WASHINGTON — The House acted with rare bipartisanship on Tuesday to approve legislation that would reopen the federal Export-Import Bank, after a debate that underscored the split between the party’s traditional pro-business members and ascendant free-market conservatives who are suspicious of big corporations.
[Reposted from The New York Times | Jackie Calmes | October 27, 2015]
The lopsided final vote of 313 to 118 belied that split, as a majority of Republicans allied with all but one Democrat to reauthorize the 81-year-old bank agency, but only once the bill’s passage was assured. Late Monday, just a quarter of Republicans supported an earlier vote — and an unusual legislative move — that made the final vote possible over the opposition of most party leaders.
The result, a victory for an alliance of business and organized labor, was a big step toward reversing a triumph for hard-line conservatives when they blocked the reauthorization of the small agency four months ago. Since then, the bank has been unable to offer new assistance to foreign buyers of American goods, managing only existing claims.
But the bank’s future may not be resolved until December. The House bill now goes to the Senate, which approved a similar bank reauthorization measure as part of an unrelated transportation bill. While the Senate majority leader, Mitch McConnell, Republican of Kentucky, opposes the bank bill, the bipartisan House vote is expected to strengthen the hand of the bank’s proponents in negotiations over the transportation bill’s provisions.
Big and small businesses alike have increasingly complained of lost sales opportunities, and General Electric announced that it would move some operations out of the United States to take advantage of foreign countries’ export financing.
That increased the pressure by local businesses on many Republican lawmakers, but most hard-liners celebrated the bank’s lapse as a rare trophy in their battle to reduce the size and reach of the government and to cut “corporate welfare.” They were outraged by the latest turn of events.
“How rare is it that we actually reduce government around here?” said Representative Ron DeSantis, Republican of Florida. “Yet here we are debating resurrecting a defunct agency that has already gone out to pasture.”
Pro-bank Republicans and Democrats forced the vote over the wishes of most Republican leaders and influential free-market conservative groups, using a rare parliamentary tactic that wrested the bill from a hostile committee. But the pro-bank group had the critical support of Speaker John A. Boehner, Republican of Ohio, who wanted the bill to be resurrected before his resignation takes effect this week, and of powerful business interests, led by bank beneficiaries like G.E. and Boeing.
Mr. Boehner’s likely successor, Representative Paul D. Ryan, Republican of Wisconsin, registered his “strong disapproval” of the bank in debate on the legislation on Tuesday. “I think there are plenty other ways to expand opportunity in this country, and corporate welfare is not one of them,” Mr. Ryan said.
He countered proponents’ contention that the United States, to protect jobs, must provide export financing to promote companies’ international sales because scores of countries do the same. “We should be exporting democratic capitalism, not crony capitalism,” he said.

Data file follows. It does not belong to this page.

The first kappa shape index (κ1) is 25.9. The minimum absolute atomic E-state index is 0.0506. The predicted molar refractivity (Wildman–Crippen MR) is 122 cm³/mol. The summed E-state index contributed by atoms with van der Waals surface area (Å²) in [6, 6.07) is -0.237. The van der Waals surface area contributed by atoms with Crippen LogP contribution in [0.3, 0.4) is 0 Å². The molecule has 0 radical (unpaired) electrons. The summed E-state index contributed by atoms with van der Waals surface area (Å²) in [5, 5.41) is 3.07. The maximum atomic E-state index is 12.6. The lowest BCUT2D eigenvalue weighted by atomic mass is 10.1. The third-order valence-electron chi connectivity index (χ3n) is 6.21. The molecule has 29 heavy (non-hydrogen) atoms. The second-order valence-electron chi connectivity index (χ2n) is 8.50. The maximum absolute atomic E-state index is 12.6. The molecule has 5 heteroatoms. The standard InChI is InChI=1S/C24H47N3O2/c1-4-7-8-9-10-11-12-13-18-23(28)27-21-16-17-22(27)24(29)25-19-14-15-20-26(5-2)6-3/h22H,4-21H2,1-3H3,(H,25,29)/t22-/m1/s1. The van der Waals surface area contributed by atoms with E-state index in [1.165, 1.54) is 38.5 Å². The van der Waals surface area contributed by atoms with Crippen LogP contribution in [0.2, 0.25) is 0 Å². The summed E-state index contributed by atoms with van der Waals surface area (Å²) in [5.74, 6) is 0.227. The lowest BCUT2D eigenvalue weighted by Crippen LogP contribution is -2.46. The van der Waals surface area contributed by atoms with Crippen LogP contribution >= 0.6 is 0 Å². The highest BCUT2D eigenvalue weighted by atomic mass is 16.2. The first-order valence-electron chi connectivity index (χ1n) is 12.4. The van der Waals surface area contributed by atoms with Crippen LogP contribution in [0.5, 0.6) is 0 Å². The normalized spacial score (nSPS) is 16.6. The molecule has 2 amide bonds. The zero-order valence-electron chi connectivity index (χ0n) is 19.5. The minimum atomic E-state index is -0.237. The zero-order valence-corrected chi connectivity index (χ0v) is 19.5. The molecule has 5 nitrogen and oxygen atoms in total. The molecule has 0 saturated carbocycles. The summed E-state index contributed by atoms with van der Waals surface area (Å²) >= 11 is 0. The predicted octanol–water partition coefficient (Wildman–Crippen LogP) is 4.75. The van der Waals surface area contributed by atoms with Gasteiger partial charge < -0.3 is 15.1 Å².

For Mr. Ryan, the debate was an opportunity to show solidarity with Tea Party conservatives on the eve of his expected selection as speaker by House Republicans, followed by a vote in the full House on Thursday. Since he emerged this month as the consensus successor to Mr. Boehner, Mr. Ryan, whose conservatism was long taken for granted, has been assailed on the far right as insufficiently conservative and not confrontational enough — a reflection of how much farther to the right his party has shifted.
Two other Republicans on the House Financial Services Committee, which has jurisdiction over the Ex-Im Bank, represented the party’s opposing poles in the debate: the committee’s chairman, Representative Jeb Hensarling of Texas, who had refused to have his panel act on any bill to preserve the bank, and a defiant member, Representative Stephen Fincher of Tennessee, who failed to persuade Mr. Hensarling to overhaul the agency rather than kill it.
Mr. Hensarling defined the issue on Tuesday as whether business success should be “dependent upon how hard you work on Main Street, or is it dependent upon who you know in Washington?”
“If we are ever, ever to deal with the threat of a social welfare state,” he added, “we must first take care of the corporate welfare state. And the face of the corporate welfare state is the Export-Import Bank.”
But Mr. Fincher said: “The facts are, this is a Republican reform bill. We’re fixing almost every problem that’s been raised.” He was referring to provisions in the bill intended to address critics’ complaints about past cases of corruption among bank employees or business beneficiaries.
“This is about us being competitive all around the world and making sure that we keep American jobs here at home,” Mr. Fincher added.
The Democrats’ leader, Representative Nancy Pelosi of California, cited estimates that the bank had helped create 1.5 million jobs since 2007 in export industries and had earned $7 billion over two decades for the Treasury through proceeds from loan repayments.
The bank was approved repeatedly for decades by overwhelming bipartisan action and with little if any debate. But that has changed since the Ronald Reagan era and the rise of free-market, small-government ideology in the Republican Party, though Reagan as president came to be a champion of the bank agency.